I think it depends on what you mean by 'a month' and 'a week' - It is trivial to thoroughly learn 100 new words 'a day', and still have time to review and practice the words from previous days, if you spend 12 hours studying. I think hours is a better measure...
I would recommend a different approach - learn many lessons quickly, but only focus on the dialogue and transcript (the podcast and any expansion can be ignored). As you learn each dialogue, put it in a playlist, and listen to that playlist every day. If you spend a weekend you should be able to get 50 or so cpod dialogues mastered without much trouble at all, do that a few times and you have exhausted the archives (much of the vocab and grammar repeat so it's actually easy to get going). Then just listen to your playlist, again and again, then start repeating after it. Pretty soon, you'll have absorbed all the vocab and grammar, and will use it naturally in speech (as long as you are also doing a bit of conversation practice also, even if it is talking to yourself).
That was my experience at least. I think doing 'exercises' and intensive studying of material is far too time consuming...A rapid pace through the lessons means you will see the same vocab and grammar again and again, deep understanding will come naturally.
rootJune 30, 2013, 12:00 PM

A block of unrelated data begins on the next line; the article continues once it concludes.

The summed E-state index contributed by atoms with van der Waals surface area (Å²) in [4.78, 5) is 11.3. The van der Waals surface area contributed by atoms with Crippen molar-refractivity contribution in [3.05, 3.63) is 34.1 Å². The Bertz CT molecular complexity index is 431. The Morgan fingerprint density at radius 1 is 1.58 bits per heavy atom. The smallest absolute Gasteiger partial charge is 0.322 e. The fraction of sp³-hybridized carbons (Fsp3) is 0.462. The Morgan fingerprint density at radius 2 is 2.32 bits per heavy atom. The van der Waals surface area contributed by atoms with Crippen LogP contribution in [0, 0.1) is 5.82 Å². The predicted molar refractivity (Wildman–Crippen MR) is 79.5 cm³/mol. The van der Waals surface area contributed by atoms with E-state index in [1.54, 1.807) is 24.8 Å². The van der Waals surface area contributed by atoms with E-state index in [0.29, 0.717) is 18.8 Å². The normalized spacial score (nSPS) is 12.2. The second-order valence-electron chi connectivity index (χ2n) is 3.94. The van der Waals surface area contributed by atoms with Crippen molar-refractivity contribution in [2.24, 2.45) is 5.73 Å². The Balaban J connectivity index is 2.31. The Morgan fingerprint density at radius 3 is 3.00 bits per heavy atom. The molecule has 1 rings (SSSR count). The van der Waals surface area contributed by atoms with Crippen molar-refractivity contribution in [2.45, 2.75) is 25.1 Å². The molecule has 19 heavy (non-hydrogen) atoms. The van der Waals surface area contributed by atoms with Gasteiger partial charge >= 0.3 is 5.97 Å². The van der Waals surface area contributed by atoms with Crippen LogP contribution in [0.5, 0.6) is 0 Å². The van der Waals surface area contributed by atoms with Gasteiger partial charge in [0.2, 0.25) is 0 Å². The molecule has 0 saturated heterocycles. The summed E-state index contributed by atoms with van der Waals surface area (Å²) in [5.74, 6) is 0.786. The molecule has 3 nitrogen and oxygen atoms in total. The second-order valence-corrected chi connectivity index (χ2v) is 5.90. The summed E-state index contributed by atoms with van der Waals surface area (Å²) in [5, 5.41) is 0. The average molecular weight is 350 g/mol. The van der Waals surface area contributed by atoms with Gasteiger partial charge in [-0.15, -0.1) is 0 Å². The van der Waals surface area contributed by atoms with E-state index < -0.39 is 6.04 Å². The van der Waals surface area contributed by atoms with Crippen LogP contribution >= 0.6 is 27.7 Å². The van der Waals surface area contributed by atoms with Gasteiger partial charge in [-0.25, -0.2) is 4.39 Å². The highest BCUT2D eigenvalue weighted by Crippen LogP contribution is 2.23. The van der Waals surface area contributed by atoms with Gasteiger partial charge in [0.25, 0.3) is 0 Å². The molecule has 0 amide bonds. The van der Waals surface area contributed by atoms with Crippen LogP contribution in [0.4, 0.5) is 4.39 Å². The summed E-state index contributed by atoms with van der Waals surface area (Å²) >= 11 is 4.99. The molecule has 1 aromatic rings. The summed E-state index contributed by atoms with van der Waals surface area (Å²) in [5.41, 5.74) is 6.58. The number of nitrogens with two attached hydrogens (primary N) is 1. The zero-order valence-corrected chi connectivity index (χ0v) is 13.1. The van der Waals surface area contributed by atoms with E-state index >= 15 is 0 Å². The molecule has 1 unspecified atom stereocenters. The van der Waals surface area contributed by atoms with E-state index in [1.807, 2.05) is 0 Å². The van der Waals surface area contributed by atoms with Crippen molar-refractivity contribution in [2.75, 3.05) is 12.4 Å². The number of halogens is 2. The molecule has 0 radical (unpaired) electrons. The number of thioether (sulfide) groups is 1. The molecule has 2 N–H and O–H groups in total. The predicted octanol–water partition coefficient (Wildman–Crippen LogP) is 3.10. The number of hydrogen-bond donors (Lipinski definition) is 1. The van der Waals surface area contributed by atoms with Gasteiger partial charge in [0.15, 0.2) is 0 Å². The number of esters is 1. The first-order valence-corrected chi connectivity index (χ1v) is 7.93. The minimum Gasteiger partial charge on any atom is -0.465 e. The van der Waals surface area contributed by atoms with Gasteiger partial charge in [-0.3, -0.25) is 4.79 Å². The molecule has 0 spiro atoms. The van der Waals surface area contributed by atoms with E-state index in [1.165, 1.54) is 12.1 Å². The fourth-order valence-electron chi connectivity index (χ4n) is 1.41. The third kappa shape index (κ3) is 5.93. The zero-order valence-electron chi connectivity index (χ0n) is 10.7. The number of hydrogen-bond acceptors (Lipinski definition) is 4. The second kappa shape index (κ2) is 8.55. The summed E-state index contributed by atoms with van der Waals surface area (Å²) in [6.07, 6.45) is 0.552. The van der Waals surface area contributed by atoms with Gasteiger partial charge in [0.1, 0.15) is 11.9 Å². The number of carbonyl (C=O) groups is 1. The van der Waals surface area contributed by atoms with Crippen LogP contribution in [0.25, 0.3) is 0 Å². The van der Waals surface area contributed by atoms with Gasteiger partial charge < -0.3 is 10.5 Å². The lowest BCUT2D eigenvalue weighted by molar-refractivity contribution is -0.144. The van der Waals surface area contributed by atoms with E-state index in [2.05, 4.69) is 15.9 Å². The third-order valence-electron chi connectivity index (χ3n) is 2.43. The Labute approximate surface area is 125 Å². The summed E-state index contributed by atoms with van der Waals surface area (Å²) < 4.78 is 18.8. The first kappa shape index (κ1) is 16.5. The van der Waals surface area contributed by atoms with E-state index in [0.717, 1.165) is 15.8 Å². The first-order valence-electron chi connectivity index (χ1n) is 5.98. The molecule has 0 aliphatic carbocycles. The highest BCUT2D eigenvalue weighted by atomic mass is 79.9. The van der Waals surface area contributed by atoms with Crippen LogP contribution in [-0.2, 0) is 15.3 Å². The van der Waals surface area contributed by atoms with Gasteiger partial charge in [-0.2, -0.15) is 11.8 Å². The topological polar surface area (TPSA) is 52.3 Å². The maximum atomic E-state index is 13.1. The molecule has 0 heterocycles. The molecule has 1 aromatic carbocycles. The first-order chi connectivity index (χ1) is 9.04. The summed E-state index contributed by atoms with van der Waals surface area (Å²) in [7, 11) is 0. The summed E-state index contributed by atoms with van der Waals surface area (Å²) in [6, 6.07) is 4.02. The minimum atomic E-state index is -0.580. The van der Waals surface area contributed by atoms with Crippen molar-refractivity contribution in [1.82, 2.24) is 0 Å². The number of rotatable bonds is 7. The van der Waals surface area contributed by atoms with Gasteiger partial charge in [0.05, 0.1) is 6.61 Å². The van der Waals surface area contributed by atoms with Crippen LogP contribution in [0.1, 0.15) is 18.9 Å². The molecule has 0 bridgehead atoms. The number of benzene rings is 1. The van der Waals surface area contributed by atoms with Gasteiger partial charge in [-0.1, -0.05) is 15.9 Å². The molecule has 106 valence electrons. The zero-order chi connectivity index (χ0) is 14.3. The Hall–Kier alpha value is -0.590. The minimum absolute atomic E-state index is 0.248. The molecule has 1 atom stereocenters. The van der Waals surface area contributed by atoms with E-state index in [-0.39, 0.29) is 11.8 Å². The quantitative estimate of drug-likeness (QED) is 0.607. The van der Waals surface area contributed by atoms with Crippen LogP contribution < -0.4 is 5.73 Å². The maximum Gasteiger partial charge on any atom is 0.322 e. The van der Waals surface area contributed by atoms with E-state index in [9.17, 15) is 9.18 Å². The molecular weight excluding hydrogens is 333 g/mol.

heh, well, I need to finish 160 uppers in a calendar year, while doing normal things like work and friends.. So.. that means can spare about 1 hr per day, during morning commute.
Now, based on a quick estimation of 2.5 words per day without even trying (from Foreign test-takers learn 2.5 new words a day while living in an English-speaking country, http://www.economist.com/blogs/johnson/2013/05/vocabulary-size) I would think that 10 words per day with a concentrated study program AND living in the country should be possible... I am hoping
jennyzhuJuly 01, 2013, 12:57 AM
I highly encourgae higher level students to use third party Chinese media resources to broaden their learning. Wide exposure and connecting to the real Chinese speaking world is key if you are at this level. You should step out of the comfort zone of ChinesePod and other learning materials and throw youself into the wild as much as possible. Ways of doing that: 1) find a few Chinese media outlets to get your regular exposure: portals like sina.com is really helpful as they provide a variety of media content about what's happening in China 2) use ChinesePod lesson topics as anchors to help you find other resources on the same topic, whether from media or use it as conversational material with your Chinese friends. 3) Push yourself to listen, speak and read.
The gernal plan of watching tv shows, music and movies I feel can start at the advanced level, at least for me. Do you think Upper Intermediates should be included in the "higher levels", Jenny?
I do feel that perhaps it will be useful once I am well into the upper intermediate level and beyond. Just not immediately after graduating from lower intermediate. For now I have progressed to turning off the "Show translation" by default for the expansion sentences. Feeling pretty good that I can usually get the meaning. Still need the training wheels of the popup, but less and less.